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Old 03-03-2015, 09:41 PM
 
Location: State of Superior
8,628 posts, read 13,892,617 times
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Quote:
Originally Posted by texdav View Post
Most places I like at 8K have very long harsh winters going into spring often. The summer are nice but also shorter. I have seen passes at 2K more feet that do not become passable until mid July. Also the altitude mean trouble with any breathing problem as you age.
I think the cool and sometimes harsh weather can be a problem. Out west if you travel north a bit from the MX border., the cool summers can be had at a lower elevation than 8,000. In the east , 6,000 is as high as you can go and in comparison 6,000 in the east is like 10,000 or more in the west.
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Old 03-03-2015, 09:48 PM
 
Location: New Mexico
6,575 posts, read 3,667,513 times
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I think 8,000 feet might be higher than you need to go. I live at 5500 feet in northern NM and winter is nearly over and started just before Christmas. What snow we get lasts about a half day. I'm seeing trees budding out. This is a desert but the summer is mild with temperatures rarely reaching 100 and often with single digit humidity. I don't have AC but use an evaporative cooler at a small fraction of the cost. There are a few weeks with higher humidity and rain in August. Apart from that the climate is dry and almost perfection you like four seasons.
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Old 03-03-2015, 09:52 PM
 
Location: Western Colorado
11,090 posts, read 12,475,857 times
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I moved from the Ozark Mountains 1,000 feet to western Colorado, and live at 7,000 feet. I frequently camp at 10,000 feet. Above 12,000 feet it gets kinda hard to breathe.

Thing is, my summer 72 degrees feels like 90 elsewhere, the thin air makes it feel hotter. One will sunburn quickly. Nights are cool though and humidity stays around 10%.

I've seen it snow on July 4th, and in mid August. The seasons are winter, still winter, more winter, mud season, tourist season, fall, winter again.
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Old 03-03-2015, 09:54 PM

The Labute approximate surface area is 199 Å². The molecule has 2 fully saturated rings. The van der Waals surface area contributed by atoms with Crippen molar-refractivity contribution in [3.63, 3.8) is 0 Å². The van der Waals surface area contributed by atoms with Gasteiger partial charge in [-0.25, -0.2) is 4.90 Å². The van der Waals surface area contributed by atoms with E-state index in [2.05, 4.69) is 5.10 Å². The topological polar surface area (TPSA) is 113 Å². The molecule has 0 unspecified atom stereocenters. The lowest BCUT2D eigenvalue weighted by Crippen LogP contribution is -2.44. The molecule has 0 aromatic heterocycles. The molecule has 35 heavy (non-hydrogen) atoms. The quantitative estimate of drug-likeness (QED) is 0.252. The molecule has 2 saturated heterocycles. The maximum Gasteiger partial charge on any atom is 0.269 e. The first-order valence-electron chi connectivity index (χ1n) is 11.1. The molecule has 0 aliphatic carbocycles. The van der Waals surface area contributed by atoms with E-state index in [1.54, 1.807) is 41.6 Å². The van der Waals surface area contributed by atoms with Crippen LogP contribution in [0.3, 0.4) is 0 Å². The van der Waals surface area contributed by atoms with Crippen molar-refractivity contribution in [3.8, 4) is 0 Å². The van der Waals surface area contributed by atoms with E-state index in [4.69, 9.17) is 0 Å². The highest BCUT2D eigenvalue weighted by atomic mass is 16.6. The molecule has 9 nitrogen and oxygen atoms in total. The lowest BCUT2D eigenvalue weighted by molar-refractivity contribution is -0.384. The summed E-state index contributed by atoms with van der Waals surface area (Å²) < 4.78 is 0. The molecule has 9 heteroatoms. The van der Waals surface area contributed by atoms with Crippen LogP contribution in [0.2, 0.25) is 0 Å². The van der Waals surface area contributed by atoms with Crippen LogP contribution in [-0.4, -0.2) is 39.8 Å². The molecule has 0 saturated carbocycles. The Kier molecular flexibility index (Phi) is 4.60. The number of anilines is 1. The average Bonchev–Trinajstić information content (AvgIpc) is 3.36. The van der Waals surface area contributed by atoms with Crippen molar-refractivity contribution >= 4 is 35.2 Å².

Location: Silicon Valley
18,100 posts, read 22,968,690 times
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I lived at about 5500 feet in Mexico for a year in my 40's, and I was quite healthy, but the altitude was hard on me. I found I winded easily when taking walks, and I could have one margarita and be on my face LOL. Also, things don't cook the same, like rice and bread, etc. Elevation is not for me. I happily live in a cool place at sea level now.
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Old 03-03-2015, 10:26 PM
 
Location: Idaho
4,627 posts, read 4,468,721 times
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Quote:
Originally Posted by darstar View Post
...one degree lower for every 328 feet elevation...
Just a minor correction. The dry adiabatic lapse rate, (DALR), is 9.8C per kilometer, or 1F per 186.6 feet of elevation change. Of course, as you allude to, the environmental lapse rate, (ELR), is almost always different.

Sounds like the ideal location in our scenario would be Quito. At 9,350 feet of elevation and right on the equator, it gets twelve hours of daylight all year long and the climate is perpetual springtime. Rarely varies from a daily high temperature in the high 60'sF day to day, month to month. Humidity varies throughout the year, but with the cool temperatures, it is rarely miserable or uncomfortable.
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Old 03-04-2015, 12:35 AM
 
Location: State of Superior
8,628 posts, read 13,892,617 times
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Quote:
Originally Posted by volosong View Post
Just a minor correction. The dry adiabatic lapse rate, (DALR), is 9.8C per kilometer, or 1F per 186.6 feet of elevation change. Of course, as you allude to, the environmental lapse rate, (ELR), is almost always different.

Sounds like the ideal location in our scenario would be Quito. At 9,350 feet of elevation and right on the equator, it gets twelve hours of daylight all year long and the climate is perpetual springtime. Rarely varies from a daily high temperature in the high 60'sF day to day, month to month. Humidity varies throughout the year, but with the cool temperatures, it is rarely miserable or uncomfortable.
Yes, I get the dry Lapse rate.......I have seen different numbers in several places where environmental/ weather plays into the mix. I am not a scientist , but ,who cares most people never heard of a Lapse rate. I used to live in a small resort town, high in the Blue Ridge of NC. The local realtors had quite a deal going where they listed the for sale homes based in part by elevation. I think it was close to the number I quoted....was an almost perfect place, except winter when almost everyone headed for Florida.
I have looked at Quito before and there was a home sell show on TV from there.......I deducted it to be a bit too far away however ....